The Longest Miscarriage in the History of Miscarriages

The pain awakens me out of my sleep and I think to myself, I have not had cramps like this ever before.  What do I even take?  What do I do?  I moan and bend over, arms crossed and tucked into my stomach.  Rick wakes up.  The tears start to flow as the pain increases.  It’s 1:30am and I knew my night of sleep was over.  Not wanting to keep Rick from sleeping, I grab my pillow and a blanket to try to sleep downstairs on our couch.  As I leave our bedroom, he says to me, “leave the door open…so I can hear you in case you need me…”  30 minutes later I am sprawled across my cold marble floor in my bathroom, vomiting, sweating, bleeding, weeping.  The pain was unbearable.  I use all my energy to scream for Rick.  I hear the sounds of his feet running down our hallway.  He opens the bathroom door to see his wife more vulnerable than ever.  I say “call 911.”  Those were my words that came from my mouth and in my head all I could think about is that I hadn’t imagined death would be like this.  I was not ready to die.  I begged God.  The ambulance arrives and two women calmly walk through my front door.  Scared, in pain, raw, I was picked up off of my floor by the woman.  She helped get me dressed.  She gave Rick instructions.  Moments later my eyes are shut, oxygen tubes fill my nose, IV in both arms and I hear the sound of the ambulance siren as we drive to Northwestern Hospital.  This cannot be happening right now.  I open my eyes and ask the woman “Am I going to die?”  She said she didn’t think so. 

For those of you who read my post back in late July, you know that I had a miscarriage.  And in my post I had written these words: It was clear it was going to get worse before it will get better…  Well, nobody could have prepared me for the worse.  Nearly two months had passed from the day where  the words “there is no baby” suffocated me and I experienced what I had thought was the physical aspect of the miscarriage.  In my mind, it was over.

And then one morning in mid September as I am working from home, I began to hemorrhage and experience blood clotting (trust me, you want no more details than this).  Faint, shocked and not understanding what my body was doing, I called the doctor and my sister (naturally).  I won’t go into the experience I had on the phone with my doctor’s office as it irks the crap out of me.  But what I will say is at the recommendation of my sister, I called my neighbor and dear friend, Rayah, who rushed me to the doctor (right after bringing another neighbor’s children’s diaper to wear…this part of the story always makes me laugh.  And no, I did not wear the children’s diaper).  An hour in the waiting room and ten minutes with the nurse (not a doctor), the bleeding had subsided and she couldn’t confirm whether this was the end of the miscarriage and my body taking its course or a horrific first period post miscarriage.  She sent me to the lab to get my blood tested.  (This was a regular routine for me.  I had been going to the doctor once a week to track my HCG hormone levels to zero.  HCG is the hormone in your body that indicates you are pregnant and when you miscarry, and especially if you let the miscarriage happen naturally like I was attempting to, you have to track this hormone to zero and get a period before you can start trying to conceive again.)  On July 27, they were at 24,000. After this appointment, they were slowly moving down and were at 72.  This seems like a good thing, going from 24,000 to 72.  But remember, it had been over two months since the miscarriage.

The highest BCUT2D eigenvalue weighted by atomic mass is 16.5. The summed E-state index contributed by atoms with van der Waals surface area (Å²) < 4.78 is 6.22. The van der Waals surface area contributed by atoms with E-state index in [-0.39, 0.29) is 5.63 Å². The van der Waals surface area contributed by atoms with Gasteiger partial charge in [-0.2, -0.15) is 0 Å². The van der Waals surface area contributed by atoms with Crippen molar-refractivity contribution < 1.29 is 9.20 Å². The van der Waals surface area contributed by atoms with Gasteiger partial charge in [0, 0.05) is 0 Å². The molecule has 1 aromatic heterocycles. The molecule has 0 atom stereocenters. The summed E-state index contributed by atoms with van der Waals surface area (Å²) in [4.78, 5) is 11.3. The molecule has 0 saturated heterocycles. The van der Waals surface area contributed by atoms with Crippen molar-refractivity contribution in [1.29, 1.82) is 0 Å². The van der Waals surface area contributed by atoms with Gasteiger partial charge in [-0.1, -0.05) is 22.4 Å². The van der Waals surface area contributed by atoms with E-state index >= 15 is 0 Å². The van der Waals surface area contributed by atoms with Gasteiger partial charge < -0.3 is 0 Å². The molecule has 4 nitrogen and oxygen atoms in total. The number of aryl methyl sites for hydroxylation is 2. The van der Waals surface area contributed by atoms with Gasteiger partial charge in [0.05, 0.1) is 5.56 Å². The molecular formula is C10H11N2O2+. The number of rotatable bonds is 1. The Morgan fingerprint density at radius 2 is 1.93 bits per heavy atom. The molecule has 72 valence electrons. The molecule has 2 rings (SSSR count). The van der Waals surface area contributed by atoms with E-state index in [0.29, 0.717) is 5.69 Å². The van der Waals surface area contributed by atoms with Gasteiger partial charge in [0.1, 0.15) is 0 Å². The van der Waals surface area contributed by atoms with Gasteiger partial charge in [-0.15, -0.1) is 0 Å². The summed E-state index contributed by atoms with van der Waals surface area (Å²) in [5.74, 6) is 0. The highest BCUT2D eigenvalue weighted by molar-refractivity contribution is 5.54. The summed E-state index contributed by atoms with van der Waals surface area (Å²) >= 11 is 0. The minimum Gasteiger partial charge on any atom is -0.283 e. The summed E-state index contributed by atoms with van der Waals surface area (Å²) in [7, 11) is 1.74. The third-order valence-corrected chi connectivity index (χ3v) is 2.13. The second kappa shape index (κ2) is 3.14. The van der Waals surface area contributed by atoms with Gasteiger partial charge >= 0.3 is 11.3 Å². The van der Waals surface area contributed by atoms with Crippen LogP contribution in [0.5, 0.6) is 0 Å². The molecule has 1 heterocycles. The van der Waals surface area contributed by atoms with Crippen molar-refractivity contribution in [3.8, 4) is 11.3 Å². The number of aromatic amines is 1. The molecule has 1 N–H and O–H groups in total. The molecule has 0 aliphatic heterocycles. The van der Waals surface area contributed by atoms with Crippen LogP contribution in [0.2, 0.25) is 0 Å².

After that incident, I felt the weight of our loss more than I ever had.  I had anger in me, I was confused, I was sad, I was exhausted.  Actually, exhausted is probably the most accurate of how to describe my emotional state.  And I was starting to become hurt by Rick and his inability to understand me, understand the loss, understand the pain that comes with going to the doctor every single week and watching couples come and go through that waiting room, belly’s big, smiles wide.  I tried to pray and while I know God is always there and always listens, I couldn’t hear his voice, sees his signs.  The disconnect there and with Rick prompted me to set up time with my therapist.  I would say this calls for some therapy, right?  Well, needless to say, thank God for Paul!  Paul is the therapist both Rick and I have been seeing for 3 years and is one of the reasons Rick and I are here today, married (no joke).  In short (and note I am being short for the sake of this blog…Paul is very kind, gentle and not as blunt as the below), what I learned in my session were a few things, some of which may seem strikingly obvious, yes:

  1. I will forever grieve this loss
  2. Everyone grieves differently
  3. Let myself grieve (ahhh, interesting…hadn’t done this yet!)
  4. Rick will truly never understand how I feel (ouch)
  5. In fact, men in general have a very difficult, if not impossible time truly understanding women as it relates to miscarriages
  6. That said, tell Rick what I need from him.  Ahhh, right!  The age-old reminder that Rick can’t read my mind!  That alone was worth the $175 therapy fee.